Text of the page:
Asteroids and Comets - Inside Out Workshop (ACIO18), Tampere, Finland, 2018 September 4-6,
Large asteroids (100+ km diameter) are the last remnants of the building blocks that accreted to form the terrestrial planets. Even if they experienced numerous collisional, dynamical, and thermal events over the history of the solar system, they still contain a relatively pristine record of the initial conditions that existed in our solar nebula some 4.6 Gyrs ago. In particular, their internal structure is a fundamental property to understand their time and location of formation from the nature of their building blocks (rock in the inner solar system and a mixture of ice and rock in the outer solar system) and their early thermal evolution (fully or partial differentiation, or not, due to the initial abundance of short-lived radionuclides such as 26Al).
Accessing this internal structure is however a challenge as only a few space missions have orbited small bodies, building detailed descriptions of their gravity fields. From remote-sensing observations only, the density is perhaps the most fundamental parameter that allows to infer the internal structure. For asteroids with satellites, the orbital motion of the satellites combined with the knowledge of the 3-D shape can also provide evidences on the internal structure.
I will present the state of the art in the determination of the density of small bodies, discussing the current limitations and future opportunities. Following a review on the current knowledge on the density, compared with the different compositional and dynamical classes, I will discuss our understanding of asteroids' internal structure, illustrated by a couple of in-depth discussions on individual asteroids.
42nd COSPAR Scientific Assembly, Pasadena, California, USA, 2018 July 14-22,
The ESA Euclid mission has been designed to map the geometry of the dark Universe. Scheduled for launch in 2020, it will conduct a six-years visible and near-infrared imaging and spectroscopic survey over 15,000 deg 2 down to VAB~24.5. Although the survey will avoid ecliptic latitudes below 15°, the survey pattern in repeated sequences of four broad-band filters seems well-adapted to Solar System objects (SSOs) detection and characterization.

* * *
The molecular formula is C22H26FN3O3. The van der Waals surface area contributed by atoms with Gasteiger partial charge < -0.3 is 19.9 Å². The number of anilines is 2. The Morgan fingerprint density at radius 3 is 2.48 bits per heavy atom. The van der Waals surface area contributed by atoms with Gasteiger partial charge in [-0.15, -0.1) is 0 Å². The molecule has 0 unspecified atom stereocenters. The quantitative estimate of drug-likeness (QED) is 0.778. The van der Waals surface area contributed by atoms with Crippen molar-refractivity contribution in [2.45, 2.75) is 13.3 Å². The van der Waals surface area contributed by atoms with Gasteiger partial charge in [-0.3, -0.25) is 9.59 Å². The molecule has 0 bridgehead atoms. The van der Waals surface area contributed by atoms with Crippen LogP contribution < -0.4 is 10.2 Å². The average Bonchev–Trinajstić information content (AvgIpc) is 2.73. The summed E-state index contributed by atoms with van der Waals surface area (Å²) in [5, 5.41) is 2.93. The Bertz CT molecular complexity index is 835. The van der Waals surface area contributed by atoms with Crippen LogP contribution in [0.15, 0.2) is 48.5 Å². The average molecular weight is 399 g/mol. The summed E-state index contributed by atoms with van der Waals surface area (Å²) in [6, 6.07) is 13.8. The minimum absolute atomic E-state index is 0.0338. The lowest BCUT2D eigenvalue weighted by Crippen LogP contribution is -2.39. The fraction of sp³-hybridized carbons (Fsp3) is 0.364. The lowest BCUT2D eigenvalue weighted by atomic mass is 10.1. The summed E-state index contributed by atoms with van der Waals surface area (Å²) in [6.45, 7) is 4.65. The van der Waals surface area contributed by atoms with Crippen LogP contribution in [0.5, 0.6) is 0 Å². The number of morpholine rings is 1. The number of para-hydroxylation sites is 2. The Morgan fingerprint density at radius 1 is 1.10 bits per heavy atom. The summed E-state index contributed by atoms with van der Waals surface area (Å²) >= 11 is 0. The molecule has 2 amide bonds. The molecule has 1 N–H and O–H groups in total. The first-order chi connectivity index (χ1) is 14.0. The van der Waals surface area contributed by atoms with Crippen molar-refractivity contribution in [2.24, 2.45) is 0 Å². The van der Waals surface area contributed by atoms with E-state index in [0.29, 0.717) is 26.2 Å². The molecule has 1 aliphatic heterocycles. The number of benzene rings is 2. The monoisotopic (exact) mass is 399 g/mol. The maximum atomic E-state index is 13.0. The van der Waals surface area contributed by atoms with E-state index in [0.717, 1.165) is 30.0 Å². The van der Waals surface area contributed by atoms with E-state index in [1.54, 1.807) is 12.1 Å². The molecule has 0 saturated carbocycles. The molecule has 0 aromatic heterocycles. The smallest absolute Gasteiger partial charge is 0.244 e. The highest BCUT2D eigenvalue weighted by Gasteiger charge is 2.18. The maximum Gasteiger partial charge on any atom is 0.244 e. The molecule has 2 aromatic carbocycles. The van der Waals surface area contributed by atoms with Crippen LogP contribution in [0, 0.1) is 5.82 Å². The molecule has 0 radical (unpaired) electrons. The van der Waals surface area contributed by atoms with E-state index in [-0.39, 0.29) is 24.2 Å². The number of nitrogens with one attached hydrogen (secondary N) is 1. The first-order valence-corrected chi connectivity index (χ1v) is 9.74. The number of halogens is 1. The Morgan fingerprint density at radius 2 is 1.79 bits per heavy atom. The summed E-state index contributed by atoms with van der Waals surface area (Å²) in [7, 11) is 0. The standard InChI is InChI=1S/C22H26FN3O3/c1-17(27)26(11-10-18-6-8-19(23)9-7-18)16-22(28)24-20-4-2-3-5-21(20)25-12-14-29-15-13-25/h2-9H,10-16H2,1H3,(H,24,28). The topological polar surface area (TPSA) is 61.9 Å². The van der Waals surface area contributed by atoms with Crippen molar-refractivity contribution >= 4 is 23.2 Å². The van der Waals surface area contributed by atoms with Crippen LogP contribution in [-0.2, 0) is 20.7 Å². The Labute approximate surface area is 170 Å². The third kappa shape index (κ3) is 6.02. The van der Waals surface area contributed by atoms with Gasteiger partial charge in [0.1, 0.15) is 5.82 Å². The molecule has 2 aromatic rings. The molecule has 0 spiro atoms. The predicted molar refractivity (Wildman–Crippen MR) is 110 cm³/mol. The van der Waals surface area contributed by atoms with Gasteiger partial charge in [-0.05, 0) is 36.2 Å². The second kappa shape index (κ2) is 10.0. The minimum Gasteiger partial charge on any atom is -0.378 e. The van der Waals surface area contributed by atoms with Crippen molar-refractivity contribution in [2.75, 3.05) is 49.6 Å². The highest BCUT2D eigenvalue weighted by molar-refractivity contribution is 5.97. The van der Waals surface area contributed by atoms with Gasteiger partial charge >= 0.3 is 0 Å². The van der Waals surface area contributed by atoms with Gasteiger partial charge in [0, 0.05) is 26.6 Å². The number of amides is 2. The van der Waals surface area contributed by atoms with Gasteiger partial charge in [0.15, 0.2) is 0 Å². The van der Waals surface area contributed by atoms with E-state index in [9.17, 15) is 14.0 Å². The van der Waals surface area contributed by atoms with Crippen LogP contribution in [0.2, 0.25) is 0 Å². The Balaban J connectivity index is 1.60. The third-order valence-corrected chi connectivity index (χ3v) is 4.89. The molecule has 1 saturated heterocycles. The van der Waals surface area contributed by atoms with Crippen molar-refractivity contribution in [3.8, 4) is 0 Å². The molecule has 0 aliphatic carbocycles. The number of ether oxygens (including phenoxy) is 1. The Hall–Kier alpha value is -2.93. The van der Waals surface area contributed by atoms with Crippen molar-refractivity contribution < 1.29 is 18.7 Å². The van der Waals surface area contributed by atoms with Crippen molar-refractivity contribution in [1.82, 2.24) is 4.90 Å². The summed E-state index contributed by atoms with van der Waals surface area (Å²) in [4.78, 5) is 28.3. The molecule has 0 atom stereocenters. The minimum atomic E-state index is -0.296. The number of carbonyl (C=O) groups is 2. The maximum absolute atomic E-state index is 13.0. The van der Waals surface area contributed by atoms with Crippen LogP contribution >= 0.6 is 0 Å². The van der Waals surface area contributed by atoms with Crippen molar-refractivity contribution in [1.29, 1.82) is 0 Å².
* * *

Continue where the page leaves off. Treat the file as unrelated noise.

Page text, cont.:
I will present a study of the impact of Euclid on planetary sciences. For that, I use current census of SSOs to extrapolate the total amount of SSOs detectable by Euclid, i.e., within the survey area and brighter than the limiting magnitude. For each different population of SSO, from neighboring near-Earth asteroids to distant Kuiper-belt objects (KBOs) and including comets, With current survey design, about 150,000 SSOs, mainly from the asteroid main-belt, should be observed by Euclid. These objects will all have high inclination, which contrasts with many SSO surveys focusing on the ecliptic plane. There is a potential for discovery of several 104 SSOs by Euclid, in particular distant KBOs at high declination, which will not be covered by LSST.
I will present the expected Euclid astrometry, photometry, and spectroscopy with SSO properties to estimate how Euclid will constrain the orbits of SSOs, their morphology (activity and multiplicity), physical properties (rotation period, spin orientation, and 3-D shape), and surface composition. Euclid observations, consisting in a suite of four sequences of four measurements, will refine the spectral classification of SSOs by extending the spectral coverage provided by Gaia and the LSST to 2 microns. The time-resolved photometry, combined with sparse photometry such as measured by Gaia and the LSST, will contribute to the determination of SSO rotation period, spin orientation, and 3-D shape model. The sharp and stable point-spread function of Euclid will also allow to resolve binary systems in the Kuiper Belt and detect activity around Centaurs.